^The fact that such awful clip-art exists for such a pointless day physically hurts my being.
I’m not adverse to pranks. On the contrary, a good and well thought out prank is often unrivalled in hilarity. Although I was the “victim” of it, one of my favourite pranks was when I went home for the Christmas holidays, only to find on my return to my London house, my flatmates had removed my bedroom door from the hinges and then hidden it. It took me a good thirty minutes to realise I didn’t have a door, when my muscle-memory attempted to close thin air just before getting changed. For a while, I thought that there had been an accident where my door had needed to be removed from the vicinity. It didn’t become obvious it was a prank until I rang one of my flatmates asking if something had happened to my door, only to get the response, “What door?” followed by a stifled giggle. Eventually, my impish flatmate got home to reveal where my door was secreted, as I couldn’t find it. It was under the staircase. A classic.
But you know what made a lot of that prank good (other than the amusingly obtuse immaturity, I mean)? The element of surprise. At no point would I have expected my door to go missing. Hence, hilarity. Therein lays the problem with April Fools’ Day. Gone is any semblance of surprise. You know to expect pranks everywhere, which makes it all the more depressing when you discover what passes as a prank nowadays – particularly online.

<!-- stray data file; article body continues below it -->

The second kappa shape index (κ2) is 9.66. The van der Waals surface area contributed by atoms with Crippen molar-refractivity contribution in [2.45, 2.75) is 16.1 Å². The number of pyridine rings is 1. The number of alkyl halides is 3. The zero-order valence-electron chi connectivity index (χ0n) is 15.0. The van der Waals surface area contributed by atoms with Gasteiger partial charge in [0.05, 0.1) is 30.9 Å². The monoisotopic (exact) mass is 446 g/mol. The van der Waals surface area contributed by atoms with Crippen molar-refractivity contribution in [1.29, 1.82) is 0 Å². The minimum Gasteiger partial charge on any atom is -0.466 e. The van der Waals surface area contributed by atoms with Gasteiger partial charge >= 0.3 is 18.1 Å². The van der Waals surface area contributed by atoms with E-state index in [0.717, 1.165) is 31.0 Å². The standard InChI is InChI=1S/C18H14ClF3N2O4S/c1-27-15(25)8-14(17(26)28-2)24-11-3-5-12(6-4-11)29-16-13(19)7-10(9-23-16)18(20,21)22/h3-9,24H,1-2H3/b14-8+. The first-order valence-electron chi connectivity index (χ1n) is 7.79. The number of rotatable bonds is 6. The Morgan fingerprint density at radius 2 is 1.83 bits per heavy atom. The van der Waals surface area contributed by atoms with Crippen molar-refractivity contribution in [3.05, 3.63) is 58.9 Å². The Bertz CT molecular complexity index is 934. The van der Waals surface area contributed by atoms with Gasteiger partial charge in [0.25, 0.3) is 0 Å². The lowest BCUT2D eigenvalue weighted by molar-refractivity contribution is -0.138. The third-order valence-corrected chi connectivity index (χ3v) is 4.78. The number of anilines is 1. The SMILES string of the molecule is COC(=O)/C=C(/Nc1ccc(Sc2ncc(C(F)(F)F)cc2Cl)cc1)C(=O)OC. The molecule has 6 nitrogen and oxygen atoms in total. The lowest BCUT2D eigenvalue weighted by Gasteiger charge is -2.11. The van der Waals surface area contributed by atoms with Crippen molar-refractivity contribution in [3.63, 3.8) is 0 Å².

It’s rarely real people who indulge in the pranks either; rather, it is brands and website owners desperately cloying to connect with internet users through an awfully cheesy sense of humour in a vain attempt to strike up some kind of relationship. There is no surprise, there is no thought, there are no chuckles. There is just this;
Oh, haha. I get it! The joke is that Youtube was always a competition. How funny! My sides are splitting! Seriously, call an ambulance. This isn’t a laughing matter.
I won’t deny that occasionally a good prank comes out on April Fools’. But the real power of a prank comes from two things; surprise and believability. April Fools’ Day is just a carnival of predictability where any of the good jokes are spoilt by the fact that the joker only saw it fit to exercise their wit on a predetermined day of the year. Yay for the on-going homogenisation of humour.